Moving Forward: Spring 2017


An intern’s perspective:

Integration, activity, and resourcefulness fuel EBI’s Community Day Support (CDS) program. Monday through Friday, you can find CDS program participants immersed in community life. From delivering meals to low-income seniors, to taking part in yoga, dance, and cooking classes, to visiting museums, etc., young adults with cerebral palsy and other developmental disabilities in the CDS program eagerly engage in the activities they choose.

What makes this community-integrated program work so well? In addition to the determination and energy of the individuals served, most of whom need ongoing support with mobility, communication, and/or self-care,CDS Community Living Assistants (CLAs) make it possible for each participant to access a wide range of Bay Area resources. These conscientious CLAs routinely assist each individual with various daily activities – communicating, eating, and traveling around the East Bay on public transit, etc. The strong personal relationships CDS staff build with consumers enable them to understand their wants, needs and preferences. Because most CDS participants communicate non-verbally, this personal relationship plays a vital role in making sure they are never in discomfort and that their input is recognized. Staff engage in activities together with consumers, creating safe environments in the community with opportunities to embrace new, challenging experiences.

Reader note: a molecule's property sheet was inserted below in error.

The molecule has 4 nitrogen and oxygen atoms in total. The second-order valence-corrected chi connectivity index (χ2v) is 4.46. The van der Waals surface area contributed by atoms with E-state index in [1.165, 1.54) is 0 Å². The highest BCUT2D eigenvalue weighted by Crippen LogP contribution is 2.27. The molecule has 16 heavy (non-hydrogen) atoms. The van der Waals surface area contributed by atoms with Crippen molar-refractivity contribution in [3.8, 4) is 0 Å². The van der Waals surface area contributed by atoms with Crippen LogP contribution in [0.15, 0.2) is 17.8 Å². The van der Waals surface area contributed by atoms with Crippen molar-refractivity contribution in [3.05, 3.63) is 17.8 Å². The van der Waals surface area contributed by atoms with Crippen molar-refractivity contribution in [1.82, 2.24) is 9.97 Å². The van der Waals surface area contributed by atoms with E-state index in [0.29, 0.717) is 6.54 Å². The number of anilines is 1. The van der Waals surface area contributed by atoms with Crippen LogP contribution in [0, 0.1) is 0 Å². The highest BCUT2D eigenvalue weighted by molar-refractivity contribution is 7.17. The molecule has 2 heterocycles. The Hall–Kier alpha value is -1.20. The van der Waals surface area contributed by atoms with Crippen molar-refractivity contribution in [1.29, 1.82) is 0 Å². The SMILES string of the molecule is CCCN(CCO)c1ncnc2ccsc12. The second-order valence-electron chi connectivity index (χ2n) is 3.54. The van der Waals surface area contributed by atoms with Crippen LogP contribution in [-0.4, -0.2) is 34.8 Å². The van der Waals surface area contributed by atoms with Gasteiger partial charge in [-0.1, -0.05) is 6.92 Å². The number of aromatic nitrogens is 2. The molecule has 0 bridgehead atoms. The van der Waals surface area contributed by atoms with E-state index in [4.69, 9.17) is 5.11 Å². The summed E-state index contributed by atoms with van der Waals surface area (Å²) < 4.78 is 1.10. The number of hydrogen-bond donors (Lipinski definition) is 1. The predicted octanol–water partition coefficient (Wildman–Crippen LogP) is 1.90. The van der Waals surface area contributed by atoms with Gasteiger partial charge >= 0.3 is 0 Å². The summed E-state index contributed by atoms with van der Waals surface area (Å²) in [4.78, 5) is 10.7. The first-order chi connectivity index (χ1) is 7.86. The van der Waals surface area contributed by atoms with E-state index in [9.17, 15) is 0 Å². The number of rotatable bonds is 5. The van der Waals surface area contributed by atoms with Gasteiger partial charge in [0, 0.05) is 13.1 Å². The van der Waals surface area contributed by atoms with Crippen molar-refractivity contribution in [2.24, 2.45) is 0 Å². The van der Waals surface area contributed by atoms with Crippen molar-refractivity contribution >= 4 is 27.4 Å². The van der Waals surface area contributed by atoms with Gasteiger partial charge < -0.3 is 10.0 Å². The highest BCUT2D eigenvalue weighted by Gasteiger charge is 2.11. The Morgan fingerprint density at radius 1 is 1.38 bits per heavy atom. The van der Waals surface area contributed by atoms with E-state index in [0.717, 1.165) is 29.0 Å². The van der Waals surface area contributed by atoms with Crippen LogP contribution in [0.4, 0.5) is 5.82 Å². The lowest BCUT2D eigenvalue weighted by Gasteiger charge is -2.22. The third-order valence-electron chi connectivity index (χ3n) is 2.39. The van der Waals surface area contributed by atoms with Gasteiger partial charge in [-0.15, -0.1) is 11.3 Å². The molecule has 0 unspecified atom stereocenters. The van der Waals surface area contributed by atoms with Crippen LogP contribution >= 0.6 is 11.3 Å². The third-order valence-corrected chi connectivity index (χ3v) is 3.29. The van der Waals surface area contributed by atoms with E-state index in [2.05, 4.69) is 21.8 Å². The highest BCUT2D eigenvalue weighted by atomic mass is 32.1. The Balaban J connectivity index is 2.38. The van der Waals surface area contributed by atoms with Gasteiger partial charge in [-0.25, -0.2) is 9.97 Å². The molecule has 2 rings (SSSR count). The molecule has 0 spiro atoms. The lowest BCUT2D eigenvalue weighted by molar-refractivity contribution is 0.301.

To picture the uniqueness of CDS, imagine the World Dance Class, taught at the Ed Roberts Campus in Berkeley, where participants and assistants dance freely – and exuberantly – to different musical genres, from Latin to jazz. This class welcomes all, and individuals are free to dance at their own pace, in their own style. Visualize CDS participants stretching on yoga mats in a cozy room alongside members of La Pena Cultural Center, a community where diversity and intercultural understanding is encouraged. Or, imagine CDS consumers and staff, in pairs, delivering Meals on Wheels to homebound elders who greatly appreciate not only the meals they’re receiving, but their regular connection with the individuals bringing their food, as well.

What strikes me most about the CDS program is how truly attainable its goal of community integration is. There are people around the world — with and without disabilities — who have the desire to be part of the life of their community. For a small group of individuals in Alameda County, California with significant disabilities and complex support needs, the CDS program makes this possible.

Garrett Freeberg

Tom Heinz, EBI’s Director, adds:

At the same time that we see, every day, the powerful impact of community integration on the lives of individuals with disabilities, today we’re faced with a threat of reduced Medicaid funding for community-based services. Assistive technology, transportation, and in-home services are just a few of the resources that could be affected if existing Federal/State Medicaid partnership dollars are reduced and shifted to block grants, to be borne entirely by the State.

The historic disability rights movement fought long and hard so that individuals with significant disabilities, not unlike those of our CDS participants, would have the services they needed to live in the community and not routinely be placed in institutions. EBI is committed to moving forward, despite these unpredictable times, to ensure that community-based resources are available to individuals with disabilities. Your ongoing generosity helps make this possible.